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World - Africa

Protecting embassies difficult ... and probably impossible

In this story:

August 10, 1998
Web posted at: 10:32 p.m. EDT (0232 GMT)

WASHINGTON (CNN) -- The devices used to protect an embassy can be as sophisticated as high-tech surveillance equipment and as simple as a concrete planter. But as the United States has learned, it is difficult to protect a building or people against those who are bent on destruction.

Even in his promise to take a tough stand against terrorism, President Clinton admits that security is almost impossible to guarantee.

"The more open the world becomes, the more vulnerable people become to those who are organized and have weapons, information technology and the ability to move," he says.

CNN's Eileen O'Connor reports on embassy security plans
Windows Media 28K 56K

The U.S. embassy complex in Nairobi, Kenya, that was heavily damaged by a terrorist bomb Friday was in the heart of the city, right off the sidewalk and adjacent to other office buildings. As a result of the bomb, 192 died and nearly 5,000 others were injured.

"When you have a blast, your initial blast wave will strike the building," says Chuck Runner, an embassy security expert. "The waves, of course, are going in all directions. The rebounding wave will come off the other structure at about twice the force."

In Dar es Salaam, Tanzania, where another U.S. embassy was damaged by a bomb at nearly the same time, only 10 were killed and 74 were injured.

'Vigilance, vigilance, vigilance'

The difference is that the embassy in Dar es Salaam was set away from other buildings and protected by a wall.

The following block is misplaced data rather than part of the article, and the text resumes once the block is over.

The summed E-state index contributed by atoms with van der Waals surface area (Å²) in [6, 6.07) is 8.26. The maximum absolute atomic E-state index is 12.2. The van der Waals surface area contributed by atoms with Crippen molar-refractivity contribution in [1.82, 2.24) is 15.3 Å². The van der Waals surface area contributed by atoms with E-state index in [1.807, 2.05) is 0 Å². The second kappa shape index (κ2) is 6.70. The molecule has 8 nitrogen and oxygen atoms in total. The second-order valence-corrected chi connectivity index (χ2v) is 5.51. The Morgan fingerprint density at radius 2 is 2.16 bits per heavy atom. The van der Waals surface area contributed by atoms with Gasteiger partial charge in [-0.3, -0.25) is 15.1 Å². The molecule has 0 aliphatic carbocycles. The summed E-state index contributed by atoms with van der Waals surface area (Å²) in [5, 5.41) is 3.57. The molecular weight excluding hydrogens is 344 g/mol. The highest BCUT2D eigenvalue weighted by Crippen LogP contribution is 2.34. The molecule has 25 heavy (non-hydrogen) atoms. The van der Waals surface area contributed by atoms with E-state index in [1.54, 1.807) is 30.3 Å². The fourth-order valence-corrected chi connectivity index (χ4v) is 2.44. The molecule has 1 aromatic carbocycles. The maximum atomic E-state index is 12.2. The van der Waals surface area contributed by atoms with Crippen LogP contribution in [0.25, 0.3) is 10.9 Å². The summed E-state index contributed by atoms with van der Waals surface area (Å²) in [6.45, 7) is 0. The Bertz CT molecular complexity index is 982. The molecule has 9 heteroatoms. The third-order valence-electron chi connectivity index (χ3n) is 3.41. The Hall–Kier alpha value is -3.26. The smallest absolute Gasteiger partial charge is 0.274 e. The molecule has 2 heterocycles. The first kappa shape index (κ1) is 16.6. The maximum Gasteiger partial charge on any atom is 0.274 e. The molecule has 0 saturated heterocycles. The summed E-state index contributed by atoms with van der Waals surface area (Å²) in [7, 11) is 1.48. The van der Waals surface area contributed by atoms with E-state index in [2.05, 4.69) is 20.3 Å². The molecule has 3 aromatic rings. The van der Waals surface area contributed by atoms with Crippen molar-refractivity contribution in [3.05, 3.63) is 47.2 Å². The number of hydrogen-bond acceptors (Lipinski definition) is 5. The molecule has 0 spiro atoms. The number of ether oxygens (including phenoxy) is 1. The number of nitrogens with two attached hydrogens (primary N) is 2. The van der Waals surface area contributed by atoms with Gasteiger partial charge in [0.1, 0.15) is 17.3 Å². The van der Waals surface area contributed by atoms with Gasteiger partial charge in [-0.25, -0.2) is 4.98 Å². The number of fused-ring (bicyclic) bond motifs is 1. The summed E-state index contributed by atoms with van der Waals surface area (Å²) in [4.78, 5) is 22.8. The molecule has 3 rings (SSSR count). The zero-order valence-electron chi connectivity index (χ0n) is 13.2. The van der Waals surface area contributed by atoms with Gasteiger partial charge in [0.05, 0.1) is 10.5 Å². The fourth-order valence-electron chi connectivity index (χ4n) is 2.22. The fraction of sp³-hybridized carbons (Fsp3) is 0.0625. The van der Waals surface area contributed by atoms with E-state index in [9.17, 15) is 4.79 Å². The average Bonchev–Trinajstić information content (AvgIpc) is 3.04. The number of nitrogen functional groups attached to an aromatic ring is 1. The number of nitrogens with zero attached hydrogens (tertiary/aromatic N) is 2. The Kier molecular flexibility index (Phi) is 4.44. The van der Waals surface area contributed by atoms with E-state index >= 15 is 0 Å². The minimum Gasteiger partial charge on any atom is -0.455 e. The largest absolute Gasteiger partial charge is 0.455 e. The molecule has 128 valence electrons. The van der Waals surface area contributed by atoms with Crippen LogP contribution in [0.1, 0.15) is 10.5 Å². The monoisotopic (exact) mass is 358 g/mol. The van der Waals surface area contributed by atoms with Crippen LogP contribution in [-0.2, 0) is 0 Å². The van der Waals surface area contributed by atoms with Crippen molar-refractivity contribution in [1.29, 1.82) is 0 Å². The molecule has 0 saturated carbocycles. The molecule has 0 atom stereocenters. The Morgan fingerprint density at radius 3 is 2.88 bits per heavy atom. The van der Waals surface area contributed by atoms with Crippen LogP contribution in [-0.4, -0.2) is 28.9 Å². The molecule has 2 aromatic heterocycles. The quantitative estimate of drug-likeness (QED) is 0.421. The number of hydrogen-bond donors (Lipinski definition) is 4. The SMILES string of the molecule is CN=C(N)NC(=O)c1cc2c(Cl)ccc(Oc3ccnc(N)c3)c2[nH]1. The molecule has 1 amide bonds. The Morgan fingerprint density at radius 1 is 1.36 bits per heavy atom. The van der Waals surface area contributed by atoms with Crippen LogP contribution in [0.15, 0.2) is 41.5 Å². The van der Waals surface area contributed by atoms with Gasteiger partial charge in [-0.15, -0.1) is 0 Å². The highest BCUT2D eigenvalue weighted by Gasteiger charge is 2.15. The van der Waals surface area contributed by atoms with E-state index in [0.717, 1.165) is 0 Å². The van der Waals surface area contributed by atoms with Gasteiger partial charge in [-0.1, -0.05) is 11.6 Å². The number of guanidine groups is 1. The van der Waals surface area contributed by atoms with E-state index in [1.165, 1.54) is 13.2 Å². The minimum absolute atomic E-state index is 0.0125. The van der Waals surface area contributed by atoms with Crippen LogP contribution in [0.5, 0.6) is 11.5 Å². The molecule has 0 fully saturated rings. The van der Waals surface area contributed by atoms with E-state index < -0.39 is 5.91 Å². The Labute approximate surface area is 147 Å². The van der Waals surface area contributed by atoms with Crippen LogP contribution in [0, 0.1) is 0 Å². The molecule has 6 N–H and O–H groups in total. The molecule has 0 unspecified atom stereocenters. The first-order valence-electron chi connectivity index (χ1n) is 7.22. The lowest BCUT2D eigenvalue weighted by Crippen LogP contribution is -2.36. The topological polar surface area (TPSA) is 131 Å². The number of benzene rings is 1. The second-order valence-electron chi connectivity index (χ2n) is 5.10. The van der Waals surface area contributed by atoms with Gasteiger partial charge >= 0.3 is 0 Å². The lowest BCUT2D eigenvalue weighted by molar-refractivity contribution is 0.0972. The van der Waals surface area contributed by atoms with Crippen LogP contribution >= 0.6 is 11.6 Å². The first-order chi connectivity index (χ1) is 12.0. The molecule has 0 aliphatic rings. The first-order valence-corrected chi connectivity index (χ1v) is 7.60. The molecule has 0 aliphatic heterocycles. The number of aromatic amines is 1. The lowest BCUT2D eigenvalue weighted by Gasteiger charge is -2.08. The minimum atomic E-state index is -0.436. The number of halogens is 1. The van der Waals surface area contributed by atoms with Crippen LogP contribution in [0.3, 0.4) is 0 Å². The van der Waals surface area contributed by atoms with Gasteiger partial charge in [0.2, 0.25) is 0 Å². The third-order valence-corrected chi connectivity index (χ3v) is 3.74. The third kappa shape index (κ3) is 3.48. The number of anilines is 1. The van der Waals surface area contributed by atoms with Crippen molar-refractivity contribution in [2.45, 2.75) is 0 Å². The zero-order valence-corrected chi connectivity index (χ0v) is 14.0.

It had also been an Israeli embassy before the United States acquired it, and it is possible that Israel's experience as the target of past attacks made a difference in the way the building was designed and protected.

"The way an embassy is constructed, the way people can get to the embassy, what construction materials are used ... all those things have to be taken into account, without any doubt," says Zalman Shoval, Israeli ambassador to the United States. "And just repeat three times: vigilance, vigilance, vigilance."

  U.S. Embassy Threat Assessment
  • 282 facilities reviewed
  • 77 projects proposed
  • 26 completed, 31 deferred, 20 cancelled
  • Many of the United States' embassies were designed in the 1950s with a lot of glass to create an open look. Security wasn't much of an issue back then, but utility and costs were.

    But in recent years, the terrorist threat has become evident and is documented in blood and ruin. Now, says Runner, "you want to reduce the amount of glass. You want to make sure the walls are thick."

    But even he admits that might not be enough.

    "Quite frankly," he says, "if you allow an explosive device the size of some of these truck bombs close enough, even that is not going to give you much protection."

    Appealing targets

    In the aftermath of terrorist attacks in Lebanon 15 years ago, a special presidential commission concluded that the prospects for preventing terrorism "are not good."

    The Reagan administration requested $4.4 billion to upgrade embassy security. Congress approved $2.4 billion, forcing the State Department to establish a priority list.

    Of the 262 embassies reviewed, 77 projects were proposed and 26 embassies were rebuilt. Work on 31 others was deferred, 20 projects were canceled, and a shortage of funds prevented upgrades on others.

    Some of the older U.S. embassies are being redesigned to meet modern security needs. The structures are being reinforced with concrete and steel. Film is being put over windows to minimize shattered glass, and bulletproof glass is being installed in public areas.

    The embassies in Nairobi and Dar es Salaam were not rated critical or high on the scale of threat assessment, which may have made them more appealing targets to terrorists.

    No guarantees

    Members of Congress have promised to revisit the question of funding, although balanced budgets require that other priorities be met. And counterterrorism experts say that even money cannot buy perfect security.

    "You can't guarantee physical security anywhere on Earth for anybody," says Rosemary Dew, a former FBI agent. "Guarantee is a very strong word. You can strengthen it, and we could do better, but ..."

    Reinforced doors and windows, gates and walls and all the other devices may work against a mob, experts say, but there is no guarantee against a determined terrorist with a bomb.

    Correspondent Eileen O'Connor and Reporter Jonathan Aiken contributed to this report.

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